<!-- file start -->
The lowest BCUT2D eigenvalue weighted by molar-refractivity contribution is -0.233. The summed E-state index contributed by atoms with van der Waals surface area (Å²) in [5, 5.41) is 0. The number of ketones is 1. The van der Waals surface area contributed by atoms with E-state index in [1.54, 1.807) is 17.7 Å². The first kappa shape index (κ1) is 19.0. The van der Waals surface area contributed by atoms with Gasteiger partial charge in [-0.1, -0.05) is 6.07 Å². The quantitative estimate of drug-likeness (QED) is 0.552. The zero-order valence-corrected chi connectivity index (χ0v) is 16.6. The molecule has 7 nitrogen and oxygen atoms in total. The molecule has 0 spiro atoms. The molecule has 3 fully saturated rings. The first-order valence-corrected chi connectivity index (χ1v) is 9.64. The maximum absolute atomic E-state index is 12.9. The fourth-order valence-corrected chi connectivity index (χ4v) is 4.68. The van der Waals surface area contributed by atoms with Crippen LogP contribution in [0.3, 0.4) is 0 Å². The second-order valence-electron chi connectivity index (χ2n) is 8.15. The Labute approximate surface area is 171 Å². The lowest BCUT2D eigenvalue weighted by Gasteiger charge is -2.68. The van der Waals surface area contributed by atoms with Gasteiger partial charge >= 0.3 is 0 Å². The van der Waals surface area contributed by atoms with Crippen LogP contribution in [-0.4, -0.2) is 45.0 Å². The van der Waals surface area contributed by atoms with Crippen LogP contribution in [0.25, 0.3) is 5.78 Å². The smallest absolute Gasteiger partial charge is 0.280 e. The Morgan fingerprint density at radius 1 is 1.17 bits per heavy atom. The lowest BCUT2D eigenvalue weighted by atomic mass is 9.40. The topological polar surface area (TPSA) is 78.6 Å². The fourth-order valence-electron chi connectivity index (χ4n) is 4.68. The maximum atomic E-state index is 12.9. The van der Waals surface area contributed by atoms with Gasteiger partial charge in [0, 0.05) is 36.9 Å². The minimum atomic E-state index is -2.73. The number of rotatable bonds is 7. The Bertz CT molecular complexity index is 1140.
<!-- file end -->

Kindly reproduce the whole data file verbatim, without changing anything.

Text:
The lowest BCUT2D eigenvalue weighted by molar-refractivity contribution is -0.233. The summed E-state index contributed by atoms with van der Waals surface area (Å²) in [5, 5.41) is 0. The number of ketones is 1. The van der Waals surface area contributed by atoms with E-state index in [1.54, 1.807) is 17.7 Å². The first kappa shape index (κ1) is 19.0. The van der Waals surface area contributed by atoms with Gasteiger partial charge in [-0.1, -0.05) is 6.07 Å². The quantitative estimate of drug-likeness (QED) is 0.552. The zero-order valence-corrected chi connectivity index (χ0v) is 16.6. The molecule has 7 nitrogen and oxygen atoms in total. The molecule has 0 spiro atoms. The molecule has 3 fully saturated rings. The first-order valence-corrected chi connectivity index (χ1v) is 9.64. The maximum absolute atomic E-state index is 12.9. The fourth-order valence-corrected chi connectivity index (χ4v) is 4.68. The van der Waals surface area contributed by atoms with Crippen LogP contribution in [0.3, 0.4) is 0 Å². The second-order valence-electron chi connectivity index (χ2n) is 8.15. The Labute approximate surface area is 171 Å². The lowest BCUT2D eigenvalue weighted by Gasteiger charge is -2.68. The van der Waals surface area contributed by atoms with Gasteiger partial charge >= 0.3 is 0 Å². The van der Waals surface area contributed by atoms with Crippen LogP contribution in [-0.4, -0.2) is 45.0 Å². The van der Waals surface area contributed by atoms with Crippen LogP contribution in [0.25, 0.3) is 5.78 Å². The smallest absolute Gasteiger partial charge is 0.280 e. The Morgan fingerprint density at radius 1 is 1.17 bits per heavy atom. The lowest BCUT2D eigenvalue weighted by atomic mass is 9.40. The topological polar surface area (TPSA) is 78.6 Å². The fourth-order valence-electron chi connectivity index (χ4n) is 4.68. The maximum atomic E-state index is 12.9. The van der Waals surface area contributed by atoms with Gasteiger partial charge in [0, 0.05) is 36.9 Å². The minimum atomic E-state index is -2.73. The number of rotatable bonds is 7. The Bertz CT molecular complexity index is 1140.